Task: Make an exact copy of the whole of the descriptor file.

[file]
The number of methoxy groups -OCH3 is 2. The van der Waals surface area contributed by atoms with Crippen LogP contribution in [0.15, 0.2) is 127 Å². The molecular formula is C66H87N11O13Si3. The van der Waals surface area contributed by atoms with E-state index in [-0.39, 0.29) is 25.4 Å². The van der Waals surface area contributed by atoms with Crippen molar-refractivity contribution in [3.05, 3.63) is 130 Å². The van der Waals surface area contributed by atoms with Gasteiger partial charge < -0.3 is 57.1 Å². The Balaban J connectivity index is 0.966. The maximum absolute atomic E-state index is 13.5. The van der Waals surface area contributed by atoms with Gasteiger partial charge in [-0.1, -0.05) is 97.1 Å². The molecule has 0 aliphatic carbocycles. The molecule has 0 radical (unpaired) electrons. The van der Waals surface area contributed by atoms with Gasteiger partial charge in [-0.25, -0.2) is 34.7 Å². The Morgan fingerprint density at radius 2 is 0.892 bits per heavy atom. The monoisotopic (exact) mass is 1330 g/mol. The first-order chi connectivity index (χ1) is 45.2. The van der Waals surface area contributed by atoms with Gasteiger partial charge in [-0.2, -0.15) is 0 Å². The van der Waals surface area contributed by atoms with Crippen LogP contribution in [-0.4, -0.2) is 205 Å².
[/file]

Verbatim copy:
The number of methoxy groups -OCH3 is 2. The van der Waals surface area contributed by atoms with Crippen LogP contribution in [0.15, 0.2) is 127 Å². The molecular formula is C66H87N11O13Si3. The van der Waals surface area contributed by atoms with E-state index in [-0.39, 0.29) is 25.4 Å². The van der Waals surface area contributed by atoms with Crippen molar-refractivity contribution in [3.05, 3.63) is 130 Å². The van der Waals surface area contributed by atoms with Gasteiger partial charge < -0.3 is 57.1 Å². The Balaban J connectivity index is 0.966. The maximum absolute atomic E-state index is 13.5. The van der Waals surface area contributed by atoms with Gasteiger partial charge in [-0.1, -0.05) is 97.1 Å². The molecule has 0 aliphatic carbocycles. The molecule has 0 radical (unpaired) electrons. The van der Waals surface area contributed by atoms with Gasteiger partial charge in [-0.25, -0.2) is 34.7 Å². The Morgan fingerprint density at radius 2 is 0.892 bits per heavy atom. The monoisotopic (exact) mass is 1330 g/mol. The first-order chi connectivity index (χ1) is 45.2. The van der Waals surface area contributed by atoms with Gasteiger partial charge in [-0.2, -0.15) is 0 Å². The van der Waals surface area contributed by atoms with Crippen LogP contribution in [-0.4, -0.2) is 205 Å².